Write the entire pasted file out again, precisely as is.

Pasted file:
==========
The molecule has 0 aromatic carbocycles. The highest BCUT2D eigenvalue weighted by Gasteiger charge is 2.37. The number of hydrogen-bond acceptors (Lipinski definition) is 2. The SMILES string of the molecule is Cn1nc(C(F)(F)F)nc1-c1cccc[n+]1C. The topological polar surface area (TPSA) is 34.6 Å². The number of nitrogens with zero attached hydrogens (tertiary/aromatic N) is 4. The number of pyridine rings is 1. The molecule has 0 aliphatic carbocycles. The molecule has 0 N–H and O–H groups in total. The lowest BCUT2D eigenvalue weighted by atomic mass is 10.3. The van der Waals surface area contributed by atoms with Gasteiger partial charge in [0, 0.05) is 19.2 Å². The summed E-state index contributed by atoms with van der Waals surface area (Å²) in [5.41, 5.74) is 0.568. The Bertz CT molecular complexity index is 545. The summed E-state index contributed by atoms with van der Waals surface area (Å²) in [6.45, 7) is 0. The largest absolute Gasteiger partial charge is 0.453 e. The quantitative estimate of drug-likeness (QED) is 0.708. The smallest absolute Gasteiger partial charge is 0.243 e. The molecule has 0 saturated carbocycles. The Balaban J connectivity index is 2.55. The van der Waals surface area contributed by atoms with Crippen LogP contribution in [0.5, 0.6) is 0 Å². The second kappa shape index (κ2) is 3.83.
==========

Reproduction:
The molecule has 0 aromatic carbocycles. The highest BCUT2D eigenvalue weighted by Gasteiger charge is 2.37. The number of hydrogen-bond acceptors (Lipinski definition) is 2. The SMILES string of the molecule is Cn1nc(C(F)(F)F)nc1-c1cccc[n+]1C. The topological polar surface area (TPSA) is 34.6 Å². The number of nitrogens with zero attached hydrogens (tertiary/aromatic N) is 4. The number of pyridine rings is 1. The molecule has 0 aliphatic carbocycles. The molecule has 0 N–H and O–H groups in total. The lowest BCUT2D eigenvalue weighted by atomic mass is 10.3. The van der Waals surface area contributed by atoms with Gasteiger partial charge in [0, 0.05) is 19.2 Å². The summed E-state index contributed by atoms with van der Waals surface area (Å²) in [5.41, 5.74) is 0.568. The Bertz CT molecular complexity index is 545. The summed E-state index contributed by atoms with van der Waals surface area (Å²) in [6.45, 7) is 0. The largest absolute Gasteiger partial charge is 0.453 e. The quantitative estimate of drug-likeness (QED) is 0.708. The smallest absolute Gasteiger partial charge is 0.243 e. The molecule has 0 saturated carbocycles. The Balaban J connectivity index is 2.55. The van der Waals surface area contributed by atoms with Crippen LogP contribution in [0.5, 0.6) is 0 Å². The second kappa shape index (κ2) is 3.83.